For Outbound NAT, by default pfSense software will utilize the WAN interface address for applying NAT to private network ranges behind the firewall to the public and routable IP addresses on the internet in IPv4. This is a problem for HA if left unchanged as the state table in pfsync would match the WAN IP address of the primary firewall if it fails over to the secondary firewall, thus breaking the state. To remedy this, configure Hybrid or Manual Outbound NAT and then rules created to NAT IPv4 traffic to the CARP VIP address on all relevant WAN connections. This will ensure that states are valid on both firewalls in a failover event.

DHCP scopes, whether on pfSense software or your own DHCP server, need to be updated to use the CARP VIP for the client gateway, rather than the actual interface IP address of the primary firewall. Otherwise, if the primary firewall goes offline, clients will not be able to reach their upstream gateway and they will lose all connectivity.

Finally, if there are any clients using static IP addresses, they will also need to have their gateway address updated to the CARP VIP, if using pfSense software for their gateway.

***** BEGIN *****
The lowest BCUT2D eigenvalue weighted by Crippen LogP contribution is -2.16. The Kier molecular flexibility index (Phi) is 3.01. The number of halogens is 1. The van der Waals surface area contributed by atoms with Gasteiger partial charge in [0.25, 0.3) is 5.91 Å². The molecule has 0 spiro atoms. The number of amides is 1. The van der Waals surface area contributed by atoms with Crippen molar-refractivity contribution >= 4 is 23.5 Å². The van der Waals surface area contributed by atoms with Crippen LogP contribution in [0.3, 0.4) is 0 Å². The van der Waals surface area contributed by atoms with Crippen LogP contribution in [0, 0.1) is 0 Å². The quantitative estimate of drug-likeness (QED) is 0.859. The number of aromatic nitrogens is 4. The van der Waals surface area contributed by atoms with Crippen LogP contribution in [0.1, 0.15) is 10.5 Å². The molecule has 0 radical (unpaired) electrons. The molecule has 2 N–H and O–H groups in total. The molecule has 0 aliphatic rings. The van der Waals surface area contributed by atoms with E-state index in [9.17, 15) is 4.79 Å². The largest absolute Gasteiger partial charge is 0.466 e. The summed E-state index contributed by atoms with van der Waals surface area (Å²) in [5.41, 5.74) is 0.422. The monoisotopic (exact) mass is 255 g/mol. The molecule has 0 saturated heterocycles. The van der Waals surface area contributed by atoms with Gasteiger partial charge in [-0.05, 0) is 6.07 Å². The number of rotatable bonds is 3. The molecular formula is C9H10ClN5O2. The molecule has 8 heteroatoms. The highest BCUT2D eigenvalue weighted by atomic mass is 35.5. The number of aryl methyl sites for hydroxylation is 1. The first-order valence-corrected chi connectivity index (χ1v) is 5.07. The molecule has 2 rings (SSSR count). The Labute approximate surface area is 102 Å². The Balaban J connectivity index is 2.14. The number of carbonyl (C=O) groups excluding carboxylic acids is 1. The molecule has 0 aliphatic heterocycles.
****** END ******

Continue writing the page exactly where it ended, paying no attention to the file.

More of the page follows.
Conclusion

As we have shown, all of these critical components of HA in pfSense software work together to provide an excellent and robust solution that will keep your end users happy even in the event of hardware failure that would otherwise cripple your network.

We hope you found this information helpful. If you would like any assistance in implementing a HA solution for your organization, Netgate offers a Professional Services team that is able to provide start to finish HA implementation and support. For more information, please contact Netgate today.

See our documentation to learn more about High Availability on pfSense software. Netgate provides additional training content videos and documents at no cost. See Section 9 - High Availability for a helpful video on the Curriculum tab of our Training and Certification page.